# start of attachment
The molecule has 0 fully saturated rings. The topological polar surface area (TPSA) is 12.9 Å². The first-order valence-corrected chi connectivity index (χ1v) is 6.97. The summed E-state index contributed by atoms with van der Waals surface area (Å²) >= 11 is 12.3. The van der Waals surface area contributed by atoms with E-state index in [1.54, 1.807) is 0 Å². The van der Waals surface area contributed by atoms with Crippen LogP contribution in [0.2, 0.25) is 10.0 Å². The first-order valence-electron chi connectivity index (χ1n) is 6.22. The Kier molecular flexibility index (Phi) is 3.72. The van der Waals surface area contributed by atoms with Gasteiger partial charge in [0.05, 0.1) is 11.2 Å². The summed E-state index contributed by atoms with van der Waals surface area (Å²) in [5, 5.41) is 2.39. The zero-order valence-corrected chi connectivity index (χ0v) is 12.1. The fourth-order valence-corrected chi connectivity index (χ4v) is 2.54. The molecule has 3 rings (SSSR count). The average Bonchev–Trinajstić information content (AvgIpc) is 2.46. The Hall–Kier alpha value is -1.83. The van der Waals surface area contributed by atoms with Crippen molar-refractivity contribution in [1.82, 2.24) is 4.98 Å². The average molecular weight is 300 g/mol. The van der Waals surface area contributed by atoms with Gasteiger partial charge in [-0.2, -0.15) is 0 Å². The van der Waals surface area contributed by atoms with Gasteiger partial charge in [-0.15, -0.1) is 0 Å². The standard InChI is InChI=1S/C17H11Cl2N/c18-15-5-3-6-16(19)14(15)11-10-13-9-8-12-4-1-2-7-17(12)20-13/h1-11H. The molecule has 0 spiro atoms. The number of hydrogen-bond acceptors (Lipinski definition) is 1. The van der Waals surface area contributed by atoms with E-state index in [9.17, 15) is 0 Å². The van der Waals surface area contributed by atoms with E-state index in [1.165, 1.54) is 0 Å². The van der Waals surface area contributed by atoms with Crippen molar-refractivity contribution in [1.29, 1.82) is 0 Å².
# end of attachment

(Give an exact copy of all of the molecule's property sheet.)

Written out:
The molecule has 0 fully saturated rings. The topological polar surface area (TPSA) is 12.9 Å². The first-order valence-corrected chi connectivity index (χ1v) is 6.97. The summed E-state index contributed by atoms with van der Waals surface area (Å²) >= 11 is 12.3. The van der Waals surface area contributed by atoms with E-state index in [1.54, 1.807) is 0 Å². The van der Waals surface area contributed by atoms with Crippen LogP contribution in [0.2, 0.25) is 10.0 Å². The first-order valence-electron chi connectivity index (χ1n) is 6.22. The Kier molecular flexibility index (Phi) is 3.72. The van der Waals surface area contributed by atoms with Gasteiger partial charge in [0.05, 0.1) is 11.2 Å². The summed E-state index contributed by atoms with van der Waals surface area (Å²) in [5, 5.41) is 2.39. The zero-order valence-corrected chi connectivity index (χ0v) is 12.1. The fourth-order valence-corrected chi connectivity index (χ4v) is 2.54. The molecule has 3 rings (SSSR count). The average Bonchev–Trinajstić information content (AvgIpc) is 2.46. The Hall–Kier alpha value is -1.83. The van der Waals surface area contributed by atoms with Crippen molar-refractivity contribution in [1.82, 2.24) is 4.98 Å². The average molecular weight is 300 g/mol. The van der Waals surface area contributed by atoms with Gasteiger partial charge in [-0.2, -0.15) is 0 Å². The van der Waals surface area contributed by atoms with Gasteiger partial charge in [-0.15, -0.1) is 0 Å². The standard InChI is InChI=1S/C17H11Cl2N/c18-15-5-3-6-16(19)14(15)11-10-13-9-8-12-4-1-2-7-17(12)20-13/h1-11H. The molecule has 0 spiro atoms. The number of hydrogen-bond acceptors (Lipinski definition) is 1. The van der Waals surface area contributed by atoms with E-state index in [9.17, 15) is 0 Å². The van der Waals surface area contributed by atoms with E-state index in [1.165, 1.54) is 0 Å². The van der Waals surface area contributed by atoms with Crippen molar-refractivity contribution in [1.29, 1.82) is 0 Å².